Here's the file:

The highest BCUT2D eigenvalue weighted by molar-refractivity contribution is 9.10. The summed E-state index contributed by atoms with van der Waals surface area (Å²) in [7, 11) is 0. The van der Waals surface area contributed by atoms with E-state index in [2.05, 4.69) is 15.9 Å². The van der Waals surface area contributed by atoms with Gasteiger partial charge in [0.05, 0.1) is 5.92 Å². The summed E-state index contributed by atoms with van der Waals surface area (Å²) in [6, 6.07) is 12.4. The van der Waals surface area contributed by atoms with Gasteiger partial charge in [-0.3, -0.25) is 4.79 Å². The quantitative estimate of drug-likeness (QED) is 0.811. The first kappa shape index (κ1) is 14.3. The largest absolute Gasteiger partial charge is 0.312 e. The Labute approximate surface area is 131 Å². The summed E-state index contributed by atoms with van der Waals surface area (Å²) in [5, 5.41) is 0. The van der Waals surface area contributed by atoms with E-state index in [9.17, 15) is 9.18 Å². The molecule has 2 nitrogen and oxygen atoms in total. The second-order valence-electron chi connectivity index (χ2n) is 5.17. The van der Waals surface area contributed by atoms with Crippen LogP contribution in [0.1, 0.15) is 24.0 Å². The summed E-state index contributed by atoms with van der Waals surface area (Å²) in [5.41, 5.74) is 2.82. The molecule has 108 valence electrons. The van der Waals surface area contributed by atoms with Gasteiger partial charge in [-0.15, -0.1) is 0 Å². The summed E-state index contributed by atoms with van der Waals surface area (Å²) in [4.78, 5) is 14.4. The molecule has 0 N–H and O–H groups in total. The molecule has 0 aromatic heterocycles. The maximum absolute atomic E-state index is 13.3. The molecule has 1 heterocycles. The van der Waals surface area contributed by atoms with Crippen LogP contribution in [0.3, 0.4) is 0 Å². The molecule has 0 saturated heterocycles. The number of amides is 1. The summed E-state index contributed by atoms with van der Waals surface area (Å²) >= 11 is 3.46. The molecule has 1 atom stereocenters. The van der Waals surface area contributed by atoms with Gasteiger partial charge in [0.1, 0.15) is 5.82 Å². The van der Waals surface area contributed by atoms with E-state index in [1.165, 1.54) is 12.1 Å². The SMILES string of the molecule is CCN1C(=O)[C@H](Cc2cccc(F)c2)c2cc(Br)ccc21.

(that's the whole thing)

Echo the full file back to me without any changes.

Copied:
The highest BCUT2D eigenvalue weighted by molar-refractivity contribution is 9.10. The summed E-state index contributed by atoms with van der Waals surface area (Å²) in [7, 11) is 0. The van der Waals surface area contributed by atoms with E-state index in [2.05, 4.69) is 15.9 Å². The van der Waals surface area contributed by atoms with Gasteiger partial charge in [0.05, 0.1) is 5.92 Å². The summed E-state index contributed by atoms with van der Waals surface area (Å²) in [6, 6.07) is 12.4. The van der Waals surface area contributed by atoms with Gasteiger partial charge in [-0.3, -0.25) is 4.79 Å². The quantitative estimate of drug-likeness (QED) is 0.811. The first kappa shape index (κ1) is 14.3. The largest absolute Gasteiger partial charge is 0.312 e. The Labute approximate surface area is 131 Å². The summed E-state index contributed by atoms with van der Waals surface area (Å²) in [5, 5.41) is 0. The van der Waals surface area contributed by atoms with E-state index in [9.17, 15) is 9.18 Å². The molecule has 2 nitrogen and oxygen atoms in total. The second-order valence-electron chi connectivity index (χ2n) is 5.17. The van der Waals surface area contributed by atoms with Crippen LogP contribution in [0.1, 0.15) is 24.0 Å². The summed E-state index contributed by atoms with van der Waals surface area (Å²) in [5.41, 5.74) is 2.82. The molecule has 108 valence electrons. The van der Waals surface area contributed by atoms with Gasteiger partial charge in [-0.15, -0.1) is 0 Å². The summed E-state index contributed by atoms with van der Waals surface area (Å²) in [4.78, 5) is 14.4. The molecule has 0 N–H and O–H groups in total. The molecule has 0 aromatic heterocycles. The maximum absolute atomic E-state index is 13.3. The molecule has 1 heterocycles. The van der Waals surface area contributed by atoms with Crippen LogP contribution in [0.3, 0.4) is 0 Å². The molecule has 0 saturated heterocycles. The number of amides is 1. The summed E-state index contributed by atoms with van der Waals surface area (Å²) >= 11 is 3.46. The molecule has 1 atom stereocenters. The van der Waals surface area contributed by atoms with Gasteiger partial charge in [0.1, 0.15) is 5.82 Å². The van der Waals surface area contributed by atoms with E-state index in [1.165, 1.54) is 12.1 Å². The SMILES string of the molecule is CCN1C(=O)[C@H](Cc2cccc(F)c2)c2cc(Br)ccc21.